- Sit on the floor with your back straight. Stretch out your legs in front of you and then straighten them.
- Slowly bend your knees and bring your feet towards your pelvis.
- Bring the soles of your feet together and move them as close to your groin as you can.
- Make sure your knees point in opposite directions while your feet are held together.
- Move your knees up and then slowly press your knees towards the floor. Press slowly. Take your knees as low as they can go. Don’t pressure yourself if they’re not going all the way down.
- Move your knees up and then press them gently down again. Repeat as many times as is comfortable for you.
This is one of the simplest antenatal exercises and helps by:
- Strengthening pelvic muscles
- Stretching areas in inner thigh and opening up the hip during pregnancy, which aids in delivery
- Helping regulate bowel movements
3: Cat and Camel Exercise
How to do the exercise:
- Bend down until you are on your hands and knees on the floor. Let your head relax and allow it to droop.
- Move your back upwards and toward the ceiling. Doing this should stretch your upper, middle, and lower back.
- When you feel the stretch, hold it for as long as you can. Otherwise, 15 to 30 seconds should be enough.
- Go back to the starting position and flatten your back while you are on all fours.
- Lower your stomach toward the floor. Allow your back to swing slightly.
- Raise your buttocks toward the ceiling.
This exercise during pregnancy helps:
- Improve posture and balance
- Stretch hip, abdomen and back
- Tone up abdominal muscles in a safe manner
4: Bridging Exercise
How to do this exercise:
- Lie down on your back
- Bend your knees and position them a few inches away from your buttocks
- Push into your feet and squeeze your glutes (buttock muscles) until your buttock is raised off the ground
- Try to hold this position for as long as you can, without tiring yourself, and then go back to the original position
Bridging exercise helps:
- Tone quadriceps, hamstrings, abdominals and buttocks
- Strengthen hips and pelvis which helps with a normal delivery
Finally, you should also practice breathing exercises. Doing these in labour will help you keep calm by taking your mind off the pain of labour.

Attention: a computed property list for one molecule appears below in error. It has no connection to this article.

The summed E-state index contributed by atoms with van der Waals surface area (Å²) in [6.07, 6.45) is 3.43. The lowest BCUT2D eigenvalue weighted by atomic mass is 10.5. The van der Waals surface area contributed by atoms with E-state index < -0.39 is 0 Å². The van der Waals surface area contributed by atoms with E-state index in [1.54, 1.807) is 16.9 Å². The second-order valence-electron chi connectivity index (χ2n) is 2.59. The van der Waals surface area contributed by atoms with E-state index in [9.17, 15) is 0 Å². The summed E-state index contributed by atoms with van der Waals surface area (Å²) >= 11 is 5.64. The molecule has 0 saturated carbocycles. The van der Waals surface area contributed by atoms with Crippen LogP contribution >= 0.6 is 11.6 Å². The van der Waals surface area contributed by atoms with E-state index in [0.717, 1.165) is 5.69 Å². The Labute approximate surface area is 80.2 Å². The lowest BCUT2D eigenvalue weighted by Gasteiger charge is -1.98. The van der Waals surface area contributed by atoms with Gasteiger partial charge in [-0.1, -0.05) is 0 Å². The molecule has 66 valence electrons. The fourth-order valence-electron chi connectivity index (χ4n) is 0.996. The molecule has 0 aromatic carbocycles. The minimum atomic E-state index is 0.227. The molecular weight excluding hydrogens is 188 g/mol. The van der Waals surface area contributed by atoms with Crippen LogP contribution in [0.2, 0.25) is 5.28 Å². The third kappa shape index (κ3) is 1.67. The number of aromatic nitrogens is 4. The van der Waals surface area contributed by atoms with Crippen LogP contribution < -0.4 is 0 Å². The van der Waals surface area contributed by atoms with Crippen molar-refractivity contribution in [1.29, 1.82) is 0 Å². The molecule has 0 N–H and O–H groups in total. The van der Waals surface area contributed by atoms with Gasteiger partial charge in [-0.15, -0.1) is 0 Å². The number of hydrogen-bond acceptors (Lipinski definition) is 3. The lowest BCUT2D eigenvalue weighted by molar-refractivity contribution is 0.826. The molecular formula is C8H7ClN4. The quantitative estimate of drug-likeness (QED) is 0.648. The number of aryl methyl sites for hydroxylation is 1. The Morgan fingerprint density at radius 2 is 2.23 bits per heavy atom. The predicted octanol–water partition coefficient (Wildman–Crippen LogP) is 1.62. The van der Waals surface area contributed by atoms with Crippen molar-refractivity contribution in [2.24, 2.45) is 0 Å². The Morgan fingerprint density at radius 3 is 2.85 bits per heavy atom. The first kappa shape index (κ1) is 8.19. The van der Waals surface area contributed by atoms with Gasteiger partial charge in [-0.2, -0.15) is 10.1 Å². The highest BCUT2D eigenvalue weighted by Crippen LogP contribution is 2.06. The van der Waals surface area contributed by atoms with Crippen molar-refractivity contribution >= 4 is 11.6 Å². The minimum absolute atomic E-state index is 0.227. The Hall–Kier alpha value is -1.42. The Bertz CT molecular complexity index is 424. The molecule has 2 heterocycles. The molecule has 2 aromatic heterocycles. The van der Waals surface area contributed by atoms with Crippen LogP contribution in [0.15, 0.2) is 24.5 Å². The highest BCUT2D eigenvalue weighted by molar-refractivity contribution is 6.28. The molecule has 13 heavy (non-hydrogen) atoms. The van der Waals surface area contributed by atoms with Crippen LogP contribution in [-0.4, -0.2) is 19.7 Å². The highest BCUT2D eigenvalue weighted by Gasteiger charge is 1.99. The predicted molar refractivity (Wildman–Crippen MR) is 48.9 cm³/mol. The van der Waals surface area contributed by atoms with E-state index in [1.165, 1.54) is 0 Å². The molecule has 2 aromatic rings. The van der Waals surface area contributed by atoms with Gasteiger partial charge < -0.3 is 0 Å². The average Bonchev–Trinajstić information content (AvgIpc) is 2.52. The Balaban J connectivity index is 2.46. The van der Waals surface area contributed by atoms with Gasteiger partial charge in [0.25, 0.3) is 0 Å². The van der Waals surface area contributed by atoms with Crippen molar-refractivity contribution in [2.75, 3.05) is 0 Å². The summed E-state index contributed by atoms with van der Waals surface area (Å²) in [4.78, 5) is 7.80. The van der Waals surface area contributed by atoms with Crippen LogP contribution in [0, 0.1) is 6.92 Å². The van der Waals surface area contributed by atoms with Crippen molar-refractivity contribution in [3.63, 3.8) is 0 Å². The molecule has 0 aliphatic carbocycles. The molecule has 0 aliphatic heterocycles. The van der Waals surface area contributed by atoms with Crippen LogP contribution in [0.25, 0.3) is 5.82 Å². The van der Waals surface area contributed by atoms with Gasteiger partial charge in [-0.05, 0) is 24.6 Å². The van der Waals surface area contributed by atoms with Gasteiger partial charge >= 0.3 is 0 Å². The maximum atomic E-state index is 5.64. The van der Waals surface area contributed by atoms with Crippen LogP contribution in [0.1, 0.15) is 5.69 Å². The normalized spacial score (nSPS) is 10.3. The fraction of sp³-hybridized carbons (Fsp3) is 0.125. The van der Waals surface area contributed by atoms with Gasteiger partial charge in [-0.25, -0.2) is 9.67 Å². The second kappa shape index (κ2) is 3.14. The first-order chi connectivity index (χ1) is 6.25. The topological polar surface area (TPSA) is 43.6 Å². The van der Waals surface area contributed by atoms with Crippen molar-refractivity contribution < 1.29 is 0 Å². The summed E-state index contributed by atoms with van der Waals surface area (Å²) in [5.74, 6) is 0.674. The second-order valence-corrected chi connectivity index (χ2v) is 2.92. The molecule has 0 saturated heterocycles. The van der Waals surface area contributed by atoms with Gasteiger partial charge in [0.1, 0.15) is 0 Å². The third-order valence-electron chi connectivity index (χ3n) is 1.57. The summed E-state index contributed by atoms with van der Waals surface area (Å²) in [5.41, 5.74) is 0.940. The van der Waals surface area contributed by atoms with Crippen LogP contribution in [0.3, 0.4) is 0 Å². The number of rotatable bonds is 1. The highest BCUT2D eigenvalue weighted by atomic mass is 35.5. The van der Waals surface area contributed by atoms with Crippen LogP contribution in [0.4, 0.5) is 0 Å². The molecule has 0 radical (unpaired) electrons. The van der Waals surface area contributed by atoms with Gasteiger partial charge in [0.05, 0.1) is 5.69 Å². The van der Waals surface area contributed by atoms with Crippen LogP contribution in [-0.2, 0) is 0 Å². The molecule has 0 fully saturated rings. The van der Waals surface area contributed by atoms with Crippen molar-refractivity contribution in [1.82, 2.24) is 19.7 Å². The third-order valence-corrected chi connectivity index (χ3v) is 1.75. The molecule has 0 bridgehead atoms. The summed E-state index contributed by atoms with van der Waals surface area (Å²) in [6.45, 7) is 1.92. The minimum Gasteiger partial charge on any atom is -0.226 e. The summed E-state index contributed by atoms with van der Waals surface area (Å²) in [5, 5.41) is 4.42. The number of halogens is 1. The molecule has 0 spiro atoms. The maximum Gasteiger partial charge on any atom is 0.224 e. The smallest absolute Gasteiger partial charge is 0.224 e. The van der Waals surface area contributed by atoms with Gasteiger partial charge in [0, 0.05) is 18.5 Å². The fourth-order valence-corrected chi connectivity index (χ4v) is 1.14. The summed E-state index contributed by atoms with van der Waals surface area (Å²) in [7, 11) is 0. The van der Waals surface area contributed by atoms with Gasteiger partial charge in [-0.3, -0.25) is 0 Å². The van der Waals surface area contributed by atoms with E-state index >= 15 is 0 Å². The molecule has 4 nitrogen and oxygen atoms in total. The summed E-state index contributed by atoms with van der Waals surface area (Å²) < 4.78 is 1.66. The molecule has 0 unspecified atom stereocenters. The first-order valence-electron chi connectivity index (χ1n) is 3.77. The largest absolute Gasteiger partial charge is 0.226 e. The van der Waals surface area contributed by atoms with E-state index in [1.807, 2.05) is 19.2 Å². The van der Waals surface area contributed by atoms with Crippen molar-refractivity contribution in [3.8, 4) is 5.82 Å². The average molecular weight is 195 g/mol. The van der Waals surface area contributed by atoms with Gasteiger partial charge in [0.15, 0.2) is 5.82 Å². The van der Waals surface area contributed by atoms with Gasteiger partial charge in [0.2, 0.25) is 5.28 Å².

5: Breathing Exercise
How to do the exercise:
- Sit down with your back straight.
- Place your left hand on the belly and right hand on your chest or vice versa.
- Breath in through your nose. As you breath in, the abdomen will push your hand up.
- Your chest should be still during this process.
- Now slowly breath out through your mouth.
- Your belly should deflate while you exhale.
Breathing exercises in the antenatal period and during active labour help you to:
- Stay calm and de-stress
- Better manage your contractions and labour pain
- Fulfill the additional need of oxygen during pregnancy. Deep breathing exercises provide you more oxygen which provide relief from joint and muscle pain.
Precautions During Exercise
- Keep yourself hydrated throughout the day. If the taste of water makes you feel nauseous, try lemonade or coconut water instead.
- If you feel exhausted, dizzy or experience pain, bleeding or cramps at any time during your workouts, you should stop immediately and call your doctor.
- Exercises should be performed under supervision
- Avoid supine lying more than 5 minutes after 3 months of gestation.
- Do not hold your breath (Valsalva’s maneuver)
- Do not change positions quickly.
- Stay hydrated at all times (before, during and after workouts).
- Follow proper warm-up and cool-down process.
- Ensure bladder emptying before workouts.
- Avoid exercises which demands higher balancing and different groups of muscles.
Exercise helps you cope better with the aches and pains of pregnancy and builds the stamina you will need during labour – make sure you don’t neglect it!